Cattle in Ancient Ireland
I’ve been working on an article on milk, which I think will be in next week’s Irish Times magazine. I did a fair bit of research, including reading a fascinating book, Cattle in Ancient Ireland, by A.T. Lucas. It’s amazing how intertwined milk cows are with Irish history, and our literature and historical tracts are full of cows. Professor Lucas writes, “It must be emphasised that these thousand of allusions (in ancient literature) are not to cattle in general but specifically to cows and more specifically to cows as yielders of milk. There are no beef-eating heroes in Irish literature; the doughtiest Irish warriors relied on pig-meat for their intake of protein.”
The importance of both cows and milk in Ireland is the basis for the article, along with my belief that we have the best milk in the world. Since there were far too many interesting tidbits in the book (and that was only one part of my research!) for a relatively short piece, I thought I’d put some of it here.
10 Things You Might Not Know About Cows and Ancient Ireland
1. The milk cow was the highest unit of currency under Brehon law, and Lucas writes, “The cow was the measure of everything: it was the unit of value; the ultimate in poverty was the man with only one cow; the wealth of the richest consisted of vast herds of them.”
2. There was a practise of bathing new-born infants in milk. St. Brigid was the daughter of a bondsmaid, and her mother was sent out to get milk, then “the maidservants washed St. Brigid with the milk that was still in her mother’s hand.”
In 1171, Henry II arrived in Ireland and insisted on reforms including that babies be baptised in churches. From the Chronicle of the Reign of Henry II: “For it was formally the custom in various parts of Ireland that immediately a child was born, the father or some other person immersed it three times in water and, if it was the child of a rich man, he immersed it three times in milk.” There us no suggestion that this bathing was a Christian baptismal rite.
3. It seems there was a tradition of not letting the calves go to their mothers after the death of an important person, so that they, missing their mother, joined in the keening, or wailing. In Cogadh Gaedhel re Gallaibh, describing the death of Brian Boru’s brother, it states: “Calves are not suffered to go to the cows, in lamentation for the noble Mathgamhain.”
From the Annals of Ulster, under 737: “Cernach, son of Fogartach, is treacherously slain by his own wicked associates, whom the calves of the cows, and the women of this lower world in long continued sadness bewailed.”
4. Buachaill, the Irish word for boy, comes from cowherd.
5. It was believed that a cow deprived of her calf would retain her milk. There are many stories about calves being separated and what had to be done to get the mother to give milk (in one miracle, the wolf who killed a calf allows the cow to lick it as she would her calf, at which point the cow gives milk). So, much of dairying had to do with keep the calf close by and yet not letting it drink all the milk. Stuffed calf skins were used later on.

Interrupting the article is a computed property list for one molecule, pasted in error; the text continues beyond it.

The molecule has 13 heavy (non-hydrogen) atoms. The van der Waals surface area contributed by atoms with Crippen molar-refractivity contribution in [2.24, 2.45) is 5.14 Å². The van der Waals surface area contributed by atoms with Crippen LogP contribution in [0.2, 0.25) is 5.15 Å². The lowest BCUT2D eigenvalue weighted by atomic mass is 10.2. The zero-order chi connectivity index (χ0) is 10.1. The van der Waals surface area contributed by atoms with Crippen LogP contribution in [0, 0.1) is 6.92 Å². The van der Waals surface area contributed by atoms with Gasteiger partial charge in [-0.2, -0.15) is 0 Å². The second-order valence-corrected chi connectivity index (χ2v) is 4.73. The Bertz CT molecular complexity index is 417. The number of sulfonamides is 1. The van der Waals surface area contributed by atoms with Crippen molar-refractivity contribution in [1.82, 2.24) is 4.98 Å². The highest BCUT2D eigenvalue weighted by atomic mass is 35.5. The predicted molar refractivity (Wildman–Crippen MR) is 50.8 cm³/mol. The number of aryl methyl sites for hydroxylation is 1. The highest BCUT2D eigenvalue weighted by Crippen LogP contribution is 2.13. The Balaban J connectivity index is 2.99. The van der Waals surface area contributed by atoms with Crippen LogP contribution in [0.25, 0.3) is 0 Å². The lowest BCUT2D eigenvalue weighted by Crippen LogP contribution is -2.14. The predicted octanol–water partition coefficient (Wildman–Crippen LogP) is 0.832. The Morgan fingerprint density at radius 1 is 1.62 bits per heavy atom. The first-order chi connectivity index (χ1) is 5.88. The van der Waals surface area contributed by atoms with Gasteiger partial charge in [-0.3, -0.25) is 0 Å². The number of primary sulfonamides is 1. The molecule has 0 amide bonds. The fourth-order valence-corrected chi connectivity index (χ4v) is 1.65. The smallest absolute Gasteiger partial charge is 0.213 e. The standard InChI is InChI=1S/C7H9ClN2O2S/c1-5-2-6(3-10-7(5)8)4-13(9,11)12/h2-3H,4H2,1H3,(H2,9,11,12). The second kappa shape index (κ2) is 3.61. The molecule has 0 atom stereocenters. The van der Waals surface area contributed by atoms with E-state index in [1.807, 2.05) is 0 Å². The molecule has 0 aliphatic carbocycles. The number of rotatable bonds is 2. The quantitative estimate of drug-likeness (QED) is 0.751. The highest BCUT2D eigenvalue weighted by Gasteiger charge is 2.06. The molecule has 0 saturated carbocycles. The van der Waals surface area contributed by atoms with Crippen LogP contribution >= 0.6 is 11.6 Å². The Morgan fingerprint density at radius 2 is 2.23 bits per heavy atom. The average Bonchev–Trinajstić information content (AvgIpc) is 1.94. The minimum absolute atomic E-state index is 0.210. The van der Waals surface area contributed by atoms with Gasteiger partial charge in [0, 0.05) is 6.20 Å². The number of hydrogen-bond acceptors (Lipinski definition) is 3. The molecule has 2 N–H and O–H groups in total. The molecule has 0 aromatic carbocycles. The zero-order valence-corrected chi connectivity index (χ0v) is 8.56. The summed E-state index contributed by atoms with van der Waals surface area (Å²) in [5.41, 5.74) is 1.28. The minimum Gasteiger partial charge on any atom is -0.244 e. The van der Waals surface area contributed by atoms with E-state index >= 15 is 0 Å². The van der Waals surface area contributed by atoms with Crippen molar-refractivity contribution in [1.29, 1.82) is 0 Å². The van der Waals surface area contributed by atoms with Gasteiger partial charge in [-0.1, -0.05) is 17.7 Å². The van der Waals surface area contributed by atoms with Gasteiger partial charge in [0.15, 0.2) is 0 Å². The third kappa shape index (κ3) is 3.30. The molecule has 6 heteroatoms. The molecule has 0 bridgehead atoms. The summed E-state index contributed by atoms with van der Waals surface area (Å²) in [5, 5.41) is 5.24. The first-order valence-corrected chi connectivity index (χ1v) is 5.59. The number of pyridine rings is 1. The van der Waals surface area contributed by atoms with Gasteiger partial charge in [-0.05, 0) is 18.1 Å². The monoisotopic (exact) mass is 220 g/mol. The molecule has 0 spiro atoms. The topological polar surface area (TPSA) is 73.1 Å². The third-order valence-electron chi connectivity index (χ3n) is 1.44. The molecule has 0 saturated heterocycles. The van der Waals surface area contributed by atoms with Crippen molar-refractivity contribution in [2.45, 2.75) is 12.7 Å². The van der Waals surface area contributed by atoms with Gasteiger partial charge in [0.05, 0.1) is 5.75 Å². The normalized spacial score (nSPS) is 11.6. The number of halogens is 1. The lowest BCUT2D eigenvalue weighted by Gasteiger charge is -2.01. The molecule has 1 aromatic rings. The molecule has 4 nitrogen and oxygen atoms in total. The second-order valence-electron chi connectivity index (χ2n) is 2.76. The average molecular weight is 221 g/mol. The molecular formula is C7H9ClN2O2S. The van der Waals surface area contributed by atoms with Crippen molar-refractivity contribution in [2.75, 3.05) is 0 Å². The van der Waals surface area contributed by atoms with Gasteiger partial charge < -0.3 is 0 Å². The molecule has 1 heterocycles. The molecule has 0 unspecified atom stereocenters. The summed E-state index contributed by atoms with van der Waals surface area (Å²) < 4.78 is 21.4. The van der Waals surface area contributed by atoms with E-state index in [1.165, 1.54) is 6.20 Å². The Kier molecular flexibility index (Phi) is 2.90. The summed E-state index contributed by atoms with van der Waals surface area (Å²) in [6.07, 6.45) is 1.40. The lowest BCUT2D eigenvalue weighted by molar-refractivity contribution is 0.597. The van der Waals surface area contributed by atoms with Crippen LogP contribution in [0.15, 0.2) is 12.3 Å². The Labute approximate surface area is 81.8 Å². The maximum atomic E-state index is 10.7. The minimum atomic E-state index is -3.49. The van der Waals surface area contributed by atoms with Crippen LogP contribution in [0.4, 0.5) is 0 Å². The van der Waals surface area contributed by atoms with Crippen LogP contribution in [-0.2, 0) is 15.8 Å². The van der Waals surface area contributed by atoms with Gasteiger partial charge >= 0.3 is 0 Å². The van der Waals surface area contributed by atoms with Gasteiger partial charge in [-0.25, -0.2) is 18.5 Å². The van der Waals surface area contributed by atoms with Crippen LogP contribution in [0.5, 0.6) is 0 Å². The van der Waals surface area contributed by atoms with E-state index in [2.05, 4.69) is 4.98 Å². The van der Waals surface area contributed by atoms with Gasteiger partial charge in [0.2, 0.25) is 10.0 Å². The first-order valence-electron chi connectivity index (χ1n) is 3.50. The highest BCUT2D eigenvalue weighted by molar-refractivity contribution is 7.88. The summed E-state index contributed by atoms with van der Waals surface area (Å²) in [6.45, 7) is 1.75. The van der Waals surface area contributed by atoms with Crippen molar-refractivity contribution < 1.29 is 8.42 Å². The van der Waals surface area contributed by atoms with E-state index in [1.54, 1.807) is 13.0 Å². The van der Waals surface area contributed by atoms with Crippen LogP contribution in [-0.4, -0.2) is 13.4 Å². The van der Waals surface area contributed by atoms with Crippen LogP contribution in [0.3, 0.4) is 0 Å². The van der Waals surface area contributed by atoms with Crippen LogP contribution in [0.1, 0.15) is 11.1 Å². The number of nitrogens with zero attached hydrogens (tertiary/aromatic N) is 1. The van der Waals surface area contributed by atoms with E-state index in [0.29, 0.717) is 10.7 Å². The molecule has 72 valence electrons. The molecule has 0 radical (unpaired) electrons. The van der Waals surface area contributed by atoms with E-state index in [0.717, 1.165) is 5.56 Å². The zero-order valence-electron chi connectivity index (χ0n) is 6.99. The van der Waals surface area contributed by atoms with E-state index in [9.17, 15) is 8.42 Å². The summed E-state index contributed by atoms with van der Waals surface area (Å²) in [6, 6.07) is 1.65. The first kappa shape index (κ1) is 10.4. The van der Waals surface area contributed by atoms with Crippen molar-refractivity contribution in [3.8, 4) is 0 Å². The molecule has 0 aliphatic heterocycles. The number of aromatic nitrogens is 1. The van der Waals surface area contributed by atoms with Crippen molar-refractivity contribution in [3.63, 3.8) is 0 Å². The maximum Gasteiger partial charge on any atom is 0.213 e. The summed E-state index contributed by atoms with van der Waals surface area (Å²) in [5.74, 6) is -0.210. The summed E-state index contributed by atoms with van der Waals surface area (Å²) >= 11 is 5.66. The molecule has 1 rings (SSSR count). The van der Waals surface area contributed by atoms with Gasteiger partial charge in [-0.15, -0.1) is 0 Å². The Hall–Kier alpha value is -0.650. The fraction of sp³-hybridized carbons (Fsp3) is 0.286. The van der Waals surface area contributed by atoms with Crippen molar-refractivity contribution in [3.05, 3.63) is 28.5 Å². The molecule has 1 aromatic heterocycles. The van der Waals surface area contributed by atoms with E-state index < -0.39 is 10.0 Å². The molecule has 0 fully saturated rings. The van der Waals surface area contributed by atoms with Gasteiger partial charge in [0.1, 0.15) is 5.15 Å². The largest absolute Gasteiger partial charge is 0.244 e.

6. There was a strange tradition, recorded on the Iveragh Peninsula, that when cows became ill after calving (reducing their milk), women blew three puffs of their breath into the cow’s vaginia as a therapeutic treatment. This is echoed in Herodotus talking of the Scythians: “…they insert a tube made of bone and shaped like a flute into the mare’s genitals… and while one blows, another milks.” It’s also echoed in Al0’Ubaid, from 2500BC, where milkers are shown in profile sitting behind the cows with their mouths adjacent to the genital region of the animals.
7. Cattle were brought to burials. There is a reference in Annals of Connacht to Domhnall O Conchobhair, who was killed in 1307 and buried at Boyle Abbey, Co. Roscommon: “He was taken to the Curlieu hills, and never in that age was there brought with any corpse so many droves and flocks of cattle and companies of horse and food and mercenaries as we brough with him to his burial.”
8. Cows not only defined wealth, but they were used as currency. They made up all or part of a bride-price. When a king of Tara married the daughter of the King of Offaly, he promised four score cows, two score at once, and two score not later than the next May Day.
9. Poets charged for their work in cows. The law tract Uraicecht Becc details the payments due to various grades of poets for their poems, ranging from one cow to ten cows (which tells you how valuable poems were at the time!).
10. Cattle raiding was common place. After all, our great epic, The Tain, is about a cattle raid. Creach, a word said to have originally meant marking or branding, is used as a reference to both the raid itself and for the intended prey.
Oisin, lamenting the quiet life says:
No courting or hunting, the two crafts we looked forward to
no fighting no raiding, no learning of athletic feats.
Gan bheit ag suirghe ag seilg
in dá cheird le a raibhe ar súil
gan deabaidh gan denamh creach
gan beith ag foghluim cleas luith.
Even the saints shared the plunder of raids. St. Caillin of Fenagh is depicted as insisting on a fat cow from every prey from each son of a king and chieftain.
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